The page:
The instruction forbidding man not to eat from this tree was simple and easy to keep (‘just eat of the rest and not this one, buddy. Ignore it.’). But it was more serious than a man could think! It involved the possibility of death. Although man wouldn’t comprehend the concept of death at this point, it was a grave matter that God was cautioning him about.

As we conclude this lesson, consider the weight of the choices Adam and Eve faced. What unfolds next in the Garden of Eden? Join us in the next lesson as we unveil more mysteries and continue our journey through the scriptures.




Aromatic resin: refers to a perfumed, often sticky substance obtained from certain plants or trees. This resin is known for its pleasant aroma and is commonly used in various applications, such as perfumes, incense, and traditional medicine. One well-known example is frankincense, which is a type of aromatic resin obtained from certain tree species.

Onyx: A type of mineral valued for its unique beauty and durability. It is a variety of chalcedony, which is a type of silicate mineral made mostly of calcite. Onyx is characterized by its distinctive banding pattern, with layers of different colors. It is formed in caves or other areas where water collects and evaporates over time, leaving behind layers of minerals.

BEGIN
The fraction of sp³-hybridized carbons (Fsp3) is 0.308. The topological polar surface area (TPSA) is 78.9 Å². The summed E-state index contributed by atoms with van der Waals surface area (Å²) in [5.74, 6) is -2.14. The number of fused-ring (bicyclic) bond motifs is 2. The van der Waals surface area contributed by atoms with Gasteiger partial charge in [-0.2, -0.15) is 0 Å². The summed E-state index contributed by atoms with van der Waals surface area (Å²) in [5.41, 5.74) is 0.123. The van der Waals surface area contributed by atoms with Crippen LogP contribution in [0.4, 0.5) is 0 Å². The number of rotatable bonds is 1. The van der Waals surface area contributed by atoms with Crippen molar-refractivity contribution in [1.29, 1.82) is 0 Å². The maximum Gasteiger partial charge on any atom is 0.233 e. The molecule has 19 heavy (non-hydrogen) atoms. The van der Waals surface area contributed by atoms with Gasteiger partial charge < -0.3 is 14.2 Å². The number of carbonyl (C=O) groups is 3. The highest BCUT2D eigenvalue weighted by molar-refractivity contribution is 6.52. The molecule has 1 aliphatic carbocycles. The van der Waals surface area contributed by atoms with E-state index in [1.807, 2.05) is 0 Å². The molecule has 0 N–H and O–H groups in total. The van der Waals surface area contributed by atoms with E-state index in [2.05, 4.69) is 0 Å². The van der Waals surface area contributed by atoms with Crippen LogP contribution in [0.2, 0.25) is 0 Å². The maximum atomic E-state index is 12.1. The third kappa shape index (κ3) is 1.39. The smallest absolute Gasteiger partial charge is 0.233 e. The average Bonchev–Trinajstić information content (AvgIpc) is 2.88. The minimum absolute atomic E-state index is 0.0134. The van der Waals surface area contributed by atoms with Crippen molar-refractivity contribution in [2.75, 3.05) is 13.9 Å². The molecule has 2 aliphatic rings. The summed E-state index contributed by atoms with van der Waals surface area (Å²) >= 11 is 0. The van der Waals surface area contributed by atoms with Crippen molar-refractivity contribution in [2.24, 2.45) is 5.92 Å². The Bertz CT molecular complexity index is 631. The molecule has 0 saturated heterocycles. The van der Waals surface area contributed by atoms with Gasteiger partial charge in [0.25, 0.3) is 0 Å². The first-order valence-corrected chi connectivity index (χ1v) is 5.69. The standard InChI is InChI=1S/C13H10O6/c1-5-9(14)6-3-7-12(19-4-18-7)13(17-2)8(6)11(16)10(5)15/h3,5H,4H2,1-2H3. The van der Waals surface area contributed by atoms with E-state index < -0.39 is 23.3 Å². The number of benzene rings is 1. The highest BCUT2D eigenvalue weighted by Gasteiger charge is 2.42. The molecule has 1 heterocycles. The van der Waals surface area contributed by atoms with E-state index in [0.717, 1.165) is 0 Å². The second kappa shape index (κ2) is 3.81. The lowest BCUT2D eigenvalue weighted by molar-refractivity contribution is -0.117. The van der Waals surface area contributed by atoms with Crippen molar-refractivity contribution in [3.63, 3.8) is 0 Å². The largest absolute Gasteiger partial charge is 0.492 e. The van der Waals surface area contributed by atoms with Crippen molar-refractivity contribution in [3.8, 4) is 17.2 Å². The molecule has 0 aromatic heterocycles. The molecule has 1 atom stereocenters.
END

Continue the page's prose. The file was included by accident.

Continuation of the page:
Grandeur: The quality or state of being grand, impressive, or magnificent, especially in appearance or manner. It often conveys a sense of greatness, splendor, or dignity. The term is commonly used to describe things that are large, impressive, or have a majestic quality, such as the grandeur of architecture, the grandeur of nature, or the grandeur of a historical event. It can also be used more broadly to express a sense of elevated or lofty character.


Immortality: The state of being immune to death, or the ability to live indefinitely, free from the effects of aging or any other cause of death.